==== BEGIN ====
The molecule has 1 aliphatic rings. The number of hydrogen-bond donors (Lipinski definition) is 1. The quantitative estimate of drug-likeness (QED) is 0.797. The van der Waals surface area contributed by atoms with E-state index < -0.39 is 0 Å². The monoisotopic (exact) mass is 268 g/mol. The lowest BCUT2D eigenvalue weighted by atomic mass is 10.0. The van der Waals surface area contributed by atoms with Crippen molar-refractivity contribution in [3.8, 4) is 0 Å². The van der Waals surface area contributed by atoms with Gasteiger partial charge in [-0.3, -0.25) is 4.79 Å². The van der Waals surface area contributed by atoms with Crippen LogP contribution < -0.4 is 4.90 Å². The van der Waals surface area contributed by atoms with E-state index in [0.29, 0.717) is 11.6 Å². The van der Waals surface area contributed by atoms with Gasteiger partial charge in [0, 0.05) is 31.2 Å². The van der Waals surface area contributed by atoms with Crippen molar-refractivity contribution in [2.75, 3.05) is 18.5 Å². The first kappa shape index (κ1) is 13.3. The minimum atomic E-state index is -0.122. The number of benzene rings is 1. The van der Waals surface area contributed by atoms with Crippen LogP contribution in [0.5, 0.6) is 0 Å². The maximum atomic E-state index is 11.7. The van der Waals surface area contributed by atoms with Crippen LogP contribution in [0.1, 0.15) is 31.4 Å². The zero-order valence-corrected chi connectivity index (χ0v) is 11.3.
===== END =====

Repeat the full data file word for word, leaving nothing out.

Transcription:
The molecule has 1 aliphatic rings. The number of hydrogen-bond donors (Lipinski definition) is 1. The quantitative estimate of drug-likeness (QED) is 0.797. The van der Waals surface area contributed by atoms with E-state index < -0.39 is 0 Å². The monoisotopic (exact) mass is 268 g/mol. The lowest BCUT2D eigenvalue weighted by atomic mass is 10.0. The van der Waals surface area contributed by atoms with Crippen molar-refractivity contribution in [3.8, 4) is 0 Å². The van der Waals surface area contributed by atoms with Gasteiger partial charge in [-0.3, -0.25) is 4.79 Å². The van der Waals surface area contributed by atoms with Crippen LogP contribution < -0.4 is 4.90 Å². The van der Waals surface area contributed by atoms with E-state index in [0.29, 0.717) is 11.6 Å². The van der Waals surface area contributed by atoms with Gasteiger partial charge in [0, 0.05) is 31.2 Å². The van der Waals surface area contributed by atoms with Crippen molar-refractivity contribution in [2.75, 3.05) is 18.5 Å². The first kappa shape index (κ1) is 13.3. The minimum atomic E-state index is -0.122. The number of benzene rings is 1. The van der Waals surface area contributed by atoms with Crippen LogP contribution in [0.5, 0.6) is 0 Å². The maximum atomic E-state index is 11.7. The van der Waals surface area contributed by atoms with Crippen LogP contribution in [0.1, 0.15) is 31.4 Å². The zero-order valence-corrected chi connectivity index (χ0v) is 11.3.